Letter From The Editor - Issue 59 - October 2017

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Issue 39
Stories
Foreign Bodies
by Melinda Brasher
Salt and Sand
by Kate O'Connor
Memory of Magic
by Jacob A. Boyd
Rapture Nation
by Jennifer Noelle Welch
The Other Bank of the River
by Camila Fernandes
IGMS Audio
InterGalactic Medicine Show Interviews
At the Picture Show: Extended Cut
All's fair in adaptation
by Chris Bellamy
Vintage Fiction
A Passage in Earth
by Damien Broderick

Writing Fantasy

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-   -   -   -   P   r   e   v   i   e   w   -   -   -   -

The Other Bank of the River
    by Camila Fernandes


  Listen to the audio version


To David, the true author of this story

East and West were separated by a torrential river. That which the river separated, a single bridge united. There had been others, but time had taken it upon itself to knock them down, and no one had taken it upon himself to reconstruct them and, thus, only one remained. It was curved and built from stone, very old, unsecure. No one worried about this, since few had motive to cross from one bank to the other.

It isn't that East was enemy of the West. Neither were they great friends. There wasn't much that the eastern people wanted to do with the western. In the East, they planted much and sowed much; long stretches of generous land were covered with gardens and orchards. On the West bank, the woods were dominated by skilled hunters and the mountain herds bred vigorously in the hills. One side bought what the other produced. But, for this purpose, everyone agreed that a large ferry boat going back and forth in the river delta, there where the capitols stood, was sufficient. For the rest, the little stone bridge was enough.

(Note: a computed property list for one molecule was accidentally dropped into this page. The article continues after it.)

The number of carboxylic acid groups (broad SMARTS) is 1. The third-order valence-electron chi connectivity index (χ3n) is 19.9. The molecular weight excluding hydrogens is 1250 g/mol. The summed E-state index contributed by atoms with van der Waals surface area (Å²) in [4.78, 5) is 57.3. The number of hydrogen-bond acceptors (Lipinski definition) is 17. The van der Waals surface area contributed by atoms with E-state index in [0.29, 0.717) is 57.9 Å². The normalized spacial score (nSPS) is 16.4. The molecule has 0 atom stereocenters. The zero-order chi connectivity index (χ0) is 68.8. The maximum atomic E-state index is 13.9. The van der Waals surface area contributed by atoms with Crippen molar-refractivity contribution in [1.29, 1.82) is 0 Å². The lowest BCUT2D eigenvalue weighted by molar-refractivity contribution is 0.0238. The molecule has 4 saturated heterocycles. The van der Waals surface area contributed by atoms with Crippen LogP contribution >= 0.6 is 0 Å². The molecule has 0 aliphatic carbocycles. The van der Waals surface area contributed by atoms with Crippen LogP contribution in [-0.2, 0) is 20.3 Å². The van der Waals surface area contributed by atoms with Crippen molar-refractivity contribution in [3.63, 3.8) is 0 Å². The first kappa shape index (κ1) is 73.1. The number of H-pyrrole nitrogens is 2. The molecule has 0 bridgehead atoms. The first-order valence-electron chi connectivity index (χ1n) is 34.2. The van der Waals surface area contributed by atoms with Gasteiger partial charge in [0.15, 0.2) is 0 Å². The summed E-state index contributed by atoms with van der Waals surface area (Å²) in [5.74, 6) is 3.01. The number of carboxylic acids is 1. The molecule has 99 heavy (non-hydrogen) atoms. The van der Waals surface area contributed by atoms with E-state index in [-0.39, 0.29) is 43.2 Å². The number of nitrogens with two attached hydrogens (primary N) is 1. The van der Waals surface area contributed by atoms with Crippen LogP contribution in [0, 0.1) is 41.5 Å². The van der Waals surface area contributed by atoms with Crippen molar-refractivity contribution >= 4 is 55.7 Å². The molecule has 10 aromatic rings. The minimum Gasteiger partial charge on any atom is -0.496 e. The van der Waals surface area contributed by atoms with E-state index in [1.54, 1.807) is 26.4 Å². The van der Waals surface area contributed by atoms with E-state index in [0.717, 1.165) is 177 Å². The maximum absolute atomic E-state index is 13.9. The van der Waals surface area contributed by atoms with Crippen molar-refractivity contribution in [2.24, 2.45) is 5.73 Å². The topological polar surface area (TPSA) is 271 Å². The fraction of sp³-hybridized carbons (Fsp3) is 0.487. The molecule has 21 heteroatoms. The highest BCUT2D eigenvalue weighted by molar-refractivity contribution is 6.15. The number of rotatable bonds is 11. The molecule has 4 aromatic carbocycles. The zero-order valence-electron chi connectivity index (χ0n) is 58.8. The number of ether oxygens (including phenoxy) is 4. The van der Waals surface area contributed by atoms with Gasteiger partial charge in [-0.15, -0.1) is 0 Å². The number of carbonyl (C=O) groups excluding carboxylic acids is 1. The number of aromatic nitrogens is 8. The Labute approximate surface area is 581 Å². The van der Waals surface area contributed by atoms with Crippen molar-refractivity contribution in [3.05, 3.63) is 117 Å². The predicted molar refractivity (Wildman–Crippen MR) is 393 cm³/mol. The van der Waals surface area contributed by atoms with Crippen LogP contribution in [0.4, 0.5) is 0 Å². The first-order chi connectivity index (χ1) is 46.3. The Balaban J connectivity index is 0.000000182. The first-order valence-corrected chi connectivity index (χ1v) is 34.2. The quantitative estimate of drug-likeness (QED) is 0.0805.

It was this bridge that Haric needed to cross to marry a woman called Merissa, one he had never seen.

His friends ridiculed his fate.

"What's wrong with the women here that you must arrange a wife on the other side of the river?" mocked one.

"He is certainly bewitched," scoffed another, "because everyone says that they're all witches there, bearded like goats and stubborn as mules!"

He smiled and did not reply. He knew that every fool repeated every stupidity he heard, always twice as big as when he heard it the first time. But it was true that he had never seen the women of the West. The Levantine girls were suave and quiet, of rosy skin and clear eyes, raised with modesty and clothed with refinement. They were admired by people of all lands. There they had families of good lineage, bearing adequate brides for the son of a rich builder like himself.

But the planned wedding had nothing to do with maintaining bloodlines. It had to do with alliance. For a long time, his father had done business with the men of the other side. He intended to take his people and raise in the West the solid houses whose technique his stonemasons and artisans dominated and, in that way, prosper more each day. But those people, like his own, were proud and reserved. In order to do good business, it was necessary to offer the utmost proof of trust and good faith. He needed partners who were no less than brothers. Marrying his own son with the daughter of his partner was the most guaranteed alliance.

"Don't pay attention to everything you hear, my son. I wouldn't allow them to arrange a bad marriage. Your bride is a good lady and should make you happy. Just don't be alarmed by the customs of those on the other side. They are very different from us. They are obstinate and a little rude, but honest.

And so it was. It is said that the two peoples had arrived in that region together, in a very distant time. But it cannot be said that they were the same people. For many years there was rivalry, pride and, it is said, even war. The Occidentals were a strange people, of smaller stature, black hair, and golden skin. The women, like the men, were boisterous and unruly, but lovers of truth.

For that reason, the son trusted his father and said nothing of his fears. He worried he would never learn to love a lady whom he had not chosen. Would she be beautiful? Sweet? Wise? Perhaps he would need other women to live contentedly. Only time could turn maybes into certainties.

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